Please find summaries with respect to:
- Christopher John Van Twest
- Donald Douglas McLellan
- Douglas Warren Welder
- Gerhard Ernst Schauble
- Allan Edward Lester
- Lawyer 13
- Deepak Azad Chodha
For the full text of discipline decisions, visit the Hearings reports section of the Law Society website.
Called to the bar: September 14, 1976
Discipline hearing: December 21, 2010
Panel: Majority decision: Glen Ridgway, QC, Chair and Alan M. Ross; Minority decision: Kenneth Walker
Reports issued: March 10, 2011 (2011 LSBC 09) and July 26, 2011 (2011 LSBC 20)
Counsel: Maureen Boyd for the Law Society and Ian Aikenhead, QC for Christopher John Van Twest
In March 2008, Christopher John Van Twest represented two clients in the purchase of property. He had acted for these clients in other legal matters since the late 1970s.
The clients gave Van Twest a $102,000 cheque plus $9,000 in cash for the purchase of the property. The funds were deposited to a trust account; however, Van Twest did not provide a receipt to the clients for the cash received. The funds were subsequently used to complete the purchase.
Following a compliance audit of Van Twest’s practice in October 2008, the Law Society sent a letter to Van Twest on February 9, 2009 regarding the receipt of cash and the failure to maintain a cash receipt book. Van Twest replied on March 20 indicating that he had been under the impression that the limit for cash transactions was $10,000. He also advised that he would maintain a cash receipt book in future.
On March 27, one week after his letter, Van Twest completed his trust report for 2008 and represented to the Law Society that his practice had not received cash in excess of $7,500, and that his practice maintained a cash receipt book. He also referred to his March 20 letter, which contained the correct information, in the trust report.
The Law Society issued a citation asserting that Van Twest:
- breached the “no cash” rule (allegation 1);
- provided an incorrect answer on his trust report regarding receipt of cash of $7,500 or more (allegation 2(a)); and
- provided an incorrect answer on his trust report about maintaining a cash receipt book (allegation 2(b)).
The panel accepted Van Twest’s admission that his acceptance of cash in excess of $7,500 constituted a breach of the rules. The panel considered the fact that the clients had been known to him for a long time and there was no suggestion of criminal activity on the part of the clients.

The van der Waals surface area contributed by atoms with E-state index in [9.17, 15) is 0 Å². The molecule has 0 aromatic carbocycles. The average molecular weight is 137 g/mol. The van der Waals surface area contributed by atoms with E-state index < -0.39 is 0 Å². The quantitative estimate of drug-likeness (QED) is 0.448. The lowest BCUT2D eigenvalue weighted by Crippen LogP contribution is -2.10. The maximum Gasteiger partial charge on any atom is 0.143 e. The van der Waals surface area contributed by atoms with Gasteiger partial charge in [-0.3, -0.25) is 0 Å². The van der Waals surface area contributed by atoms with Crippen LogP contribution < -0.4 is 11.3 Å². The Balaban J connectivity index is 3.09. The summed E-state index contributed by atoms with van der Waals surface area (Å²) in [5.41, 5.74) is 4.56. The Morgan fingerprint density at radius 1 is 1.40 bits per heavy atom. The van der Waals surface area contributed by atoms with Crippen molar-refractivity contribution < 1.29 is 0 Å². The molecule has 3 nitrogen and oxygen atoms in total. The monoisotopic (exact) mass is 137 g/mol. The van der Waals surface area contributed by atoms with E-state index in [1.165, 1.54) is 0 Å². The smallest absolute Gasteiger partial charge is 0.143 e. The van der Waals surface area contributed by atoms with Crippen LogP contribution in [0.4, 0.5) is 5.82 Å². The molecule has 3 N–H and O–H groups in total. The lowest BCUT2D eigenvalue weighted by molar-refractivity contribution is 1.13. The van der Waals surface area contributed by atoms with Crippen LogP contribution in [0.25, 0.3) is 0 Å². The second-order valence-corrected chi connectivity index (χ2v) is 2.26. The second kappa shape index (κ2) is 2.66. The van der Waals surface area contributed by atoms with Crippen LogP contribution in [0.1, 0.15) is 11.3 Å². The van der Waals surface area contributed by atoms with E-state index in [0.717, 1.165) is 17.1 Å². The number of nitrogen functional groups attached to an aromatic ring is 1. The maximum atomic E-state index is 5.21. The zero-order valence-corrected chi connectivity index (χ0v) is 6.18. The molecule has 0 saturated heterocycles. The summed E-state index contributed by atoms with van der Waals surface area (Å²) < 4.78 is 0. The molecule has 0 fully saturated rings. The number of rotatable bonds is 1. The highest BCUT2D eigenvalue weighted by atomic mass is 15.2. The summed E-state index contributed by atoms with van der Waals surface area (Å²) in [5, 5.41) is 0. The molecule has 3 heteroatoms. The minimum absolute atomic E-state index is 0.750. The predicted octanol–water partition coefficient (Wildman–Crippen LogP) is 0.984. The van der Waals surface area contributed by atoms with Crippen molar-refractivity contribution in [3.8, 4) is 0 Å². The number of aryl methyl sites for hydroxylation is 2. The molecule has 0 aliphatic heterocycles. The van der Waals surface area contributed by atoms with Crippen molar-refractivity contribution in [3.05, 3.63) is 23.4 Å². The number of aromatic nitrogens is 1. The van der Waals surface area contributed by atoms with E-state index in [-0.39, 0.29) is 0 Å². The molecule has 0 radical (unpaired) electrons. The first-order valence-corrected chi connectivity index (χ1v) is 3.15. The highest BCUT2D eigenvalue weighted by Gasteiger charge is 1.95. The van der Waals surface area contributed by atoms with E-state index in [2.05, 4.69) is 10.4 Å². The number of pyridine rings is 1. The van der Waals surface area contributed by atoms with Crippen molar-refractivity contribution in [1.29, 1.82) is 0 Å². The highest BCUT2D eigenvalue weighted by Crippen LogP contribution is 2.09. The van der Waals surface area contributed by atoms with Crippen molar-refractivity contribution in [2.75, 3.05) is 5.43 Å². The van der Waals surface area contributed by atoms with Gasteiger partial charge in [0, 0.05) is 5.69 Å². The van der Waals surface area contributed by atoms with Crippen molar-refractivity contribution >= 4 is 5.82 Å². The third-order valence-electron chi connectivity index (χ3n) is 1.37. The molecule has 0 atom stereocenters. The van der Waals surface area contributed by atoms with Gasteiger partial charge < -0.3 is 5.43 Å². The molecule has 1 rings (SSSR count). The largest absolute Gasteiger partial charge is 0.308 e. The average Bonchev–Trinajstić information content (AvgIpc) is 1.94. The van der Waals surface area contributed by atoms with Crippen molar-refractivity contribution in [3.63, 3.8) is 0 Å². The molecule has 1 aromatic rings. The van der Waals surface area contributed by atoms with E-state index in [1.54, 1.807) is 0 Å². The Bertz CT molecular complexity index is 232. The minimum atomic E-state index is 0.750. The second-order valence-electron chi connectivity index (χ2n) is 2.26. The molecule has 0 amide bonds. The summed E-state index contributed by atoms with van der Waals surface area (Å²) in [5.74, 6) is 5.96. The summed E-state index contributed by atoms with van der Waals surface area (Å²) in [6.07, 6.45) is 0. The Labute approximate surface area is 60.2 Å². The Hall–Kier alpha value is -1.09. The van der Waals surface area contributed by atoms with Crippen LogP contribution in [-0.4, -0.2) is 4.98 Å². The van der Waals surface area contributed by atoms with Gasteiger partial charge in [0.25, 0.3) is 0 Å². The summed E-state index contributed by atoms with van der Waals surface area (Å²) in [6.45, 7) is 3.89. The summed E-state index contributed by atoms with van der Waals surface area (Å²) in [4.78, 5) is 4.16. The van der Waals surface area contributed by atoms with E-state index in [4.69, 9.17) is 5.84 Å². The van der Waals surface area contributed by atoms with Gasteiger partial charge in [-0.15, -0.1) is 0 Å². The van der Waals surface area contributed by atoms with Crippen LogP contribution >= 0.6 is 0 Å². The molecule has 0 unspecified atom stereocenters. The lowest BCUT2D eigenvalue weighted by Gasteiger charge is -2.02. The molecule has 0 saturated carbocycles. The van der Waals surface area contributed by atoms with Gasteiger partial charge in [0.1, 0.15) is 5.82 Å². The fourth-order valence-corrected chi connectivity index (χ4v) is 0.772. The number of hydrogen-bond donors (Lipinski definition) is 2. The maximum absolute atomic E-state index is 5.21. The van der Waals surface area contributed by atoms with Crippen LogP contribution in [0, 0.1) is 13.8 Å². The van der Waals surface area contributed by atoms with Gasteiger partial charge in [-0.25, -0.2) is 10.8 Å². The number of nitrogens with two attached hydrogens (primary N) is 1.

Van Twest also admitted the underlying facts in allegation 2(a) and (b); however he submitted that his conduct constituted a simple negligent, non-culpable mistake and was, at worst, a breach of the rules.
The panel found that, although the importance of the trust report made the error significant, the gravity was outweighed by the other factors and did not constitute professional misconduct. However, there was disagreement among the panel about whether this error constituted a breach of the rules.
Majority (Ridgway, Ross)
The majority found that Van Twest’s incorrect answers to questions on the Trust Report were not culpable mistakes; however, his error was not insignificant, and it followed that his conduct constituted a breach of the rules.
The minority disagreed that the incorrect answers on the trust report constituted a breach of the rules. Although Van Twest had answered the questions and momentarily erred, he had included the letter that contained the accurate information with the trust report. The minority stated that there was no harm caused to the Law Society or the public by the inconsistency of information in the trust report.
The minority viewed the improperly answered questions as minor mistakes and not a breach of the rules and, therefore, would dismiss allegations 2(a) and (b).
Van Twest admitted, and the panel agreed, that he had accepted a cash deposit of $7,500 or more, which constituted a breach of the rules. The panel further found that Van Twest answered two questions incorrectly on his trust report, and the majority concluded that this conduct constituted a breach of the rules.
The panel ordered that Van Twest pay:
1. a $2,000 fine; and
2. $1,000 in costs.
New Westminster, BC
Called to the bar: May 17, 1971
Discipline hearing: June 9, 2011
Panel: Kenneth Walker, Chair, Benjimen Meisner and Gordon Turriff, QC
Report issued: August 23, 2011 (2011 LSBC 23)
Counsel: Carolyn Gulabsingh and Maureen Boyd for the Law Society and Richard Fernyhough for Donald Douglas McLellan
Donald Douglas McLellan was retained to probate an estate in 2000. The estate was efficiently probated and distributed by 2002. During this time, the executrix came to believe that the son (and financial advisor) of the deceased had dissipated the assets of the estate. In particular, she was concerned that the son had sold and purchased stocks without authorization for the purpose of generating commission income. She believed the loss was substantial and instructed McLellan to recover these funds.